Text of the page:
Need to Know: August 16, 2022


You might have heard: Information security cultures in many newsrooms are nascent (Columbia Journalism Review) 

But did you know: What big media can learn from small startups about digital safety in newsrooms (Reuters Institute for the Study of Journalism) 

Nearly a decade after Edward Snowden’s revelations about global surveillance, traditional newsrooms still struggle with information safety while newer, small outlets have thrived, writes Paul Farrell. From interviews with newsroom leaders, security experts and journalists from around the world, Farrell concludes that there are five key elements to developing a strong infosec culture — leaders who prioritize security, an editorial process that considers digital security risks, workflows that make it easy for journalists to use secure tools, harm minimization strategies to diminish and reduce the risks of online and physical attacks, and a strong security mindset throughout the organization. 


Nuestro Estado meets needs of Spanish-speaking audience (It’s All Journalism) 

Fernando Soto started Nuestro Estado to provide resources and information about hurricanes to Spanish-speaking residents in Charleston, South Carolina. As demand increased for this information, Soto, the website’s CEO and publisher, faced a huge problem. How could Nuestro Estado scale up to meet the needs of its rapidly growing audience? Soto spoke with Michael O’Connell about how the outlet increased capacity to ensure the information it published was accurate, timely and culturally competent in order to better serve its community. Read the case study on Better News, which showcases innovative and experimental ideas that emerge from Table Stakes and shares replicable strategies that can benefit the news industry as a whole.

+ Take our survey: What do you need to cover election- and democracy-related issues in a more effective way? API is surveying newsrooms about their election coverage needs, and will use the findings to inform projects and assistance to newsrooms during the coming election season. Take the survey here.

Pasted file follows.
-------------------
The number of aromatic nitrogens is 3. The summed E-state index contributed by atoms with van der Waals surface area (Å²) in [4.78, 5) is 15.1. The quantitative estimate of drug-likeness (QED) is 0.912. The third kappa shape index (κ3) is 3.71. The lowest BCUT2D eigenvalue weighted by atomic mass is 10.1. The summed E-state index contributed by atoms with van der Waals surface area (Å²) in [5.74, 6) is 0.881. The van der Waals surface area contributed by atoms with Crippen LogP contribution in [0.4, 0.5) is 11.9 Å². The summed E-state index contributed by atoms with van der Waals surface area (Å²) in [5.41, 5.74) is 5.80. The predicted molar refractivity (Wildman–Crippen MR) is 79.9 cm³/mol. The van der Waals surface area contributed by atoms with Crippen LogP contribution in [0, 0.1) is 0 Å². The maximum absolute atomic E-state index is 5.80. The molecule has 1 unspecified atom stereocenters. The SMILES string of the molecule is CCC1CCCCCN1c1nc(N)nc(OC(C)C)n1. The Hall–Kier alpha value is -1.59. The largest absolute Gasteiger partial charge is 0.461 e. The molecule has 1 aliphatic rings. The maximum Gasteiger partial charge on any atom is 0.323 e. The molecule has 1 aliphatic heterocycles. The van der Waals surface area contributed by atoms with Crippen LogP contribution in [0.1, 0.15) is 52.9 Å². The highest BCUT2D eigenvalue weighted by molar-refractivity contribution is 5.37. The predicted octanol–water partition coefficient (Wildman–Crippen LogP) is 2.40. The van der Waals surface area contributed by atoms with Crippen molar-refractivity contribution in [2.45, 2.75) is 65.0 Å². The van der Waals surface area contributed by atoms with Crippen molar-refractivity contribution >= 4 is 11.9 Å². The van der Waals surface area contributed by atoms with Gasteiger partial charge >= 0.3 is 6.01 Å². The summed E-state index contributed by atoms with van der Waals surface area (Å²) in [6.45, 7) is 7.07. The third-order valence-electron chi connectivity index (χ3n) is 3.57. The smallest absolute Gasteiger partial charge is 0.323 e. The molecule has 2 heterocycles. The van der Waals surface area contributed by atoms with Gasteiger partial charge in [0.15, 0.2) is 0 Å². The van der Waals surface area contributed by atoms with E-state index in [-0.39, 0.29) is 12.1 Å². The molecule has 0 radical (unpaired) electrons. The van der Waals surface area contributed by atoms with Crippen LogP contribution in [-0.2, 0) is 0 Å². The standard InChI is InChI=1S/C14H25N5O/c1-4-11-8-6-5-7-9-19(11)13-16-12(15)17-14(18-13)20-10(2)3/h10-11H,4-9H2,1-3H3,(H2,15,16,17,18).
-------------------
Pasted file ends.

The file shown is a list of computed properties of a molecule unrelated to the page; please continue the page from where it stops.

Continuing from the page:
+ Final Reminder: The deadline is tomorrow for applying for small grants through our Election Coverage & Community Listening Fund, an initiative to help newsrooms improve and deepen their relationships with their communities in this year’s elections. 


The Texas Tribune lays out what readers expect from its elections coverage (The Texas Tribune) 

Ahead of this fall’s elections, The Texas Tribune is laying out five ways that it hopes its coverage will “empower informed participation in our democracy.” This includes publishing election-specific voter guides to explain the voting process, using reader feedback to inform election and politics coverage, providing historical and legal context to hold politicians accountable, prioritizing coverage where it can be most helpful and carefully verifying facts to combat misinformation and disinformation. “Reporting is difficult,” it said. “Our pledge is to make our best effort to get this right and give you the context you need to understand the issues politicians are debating and the veracity and significance of the claims they make.”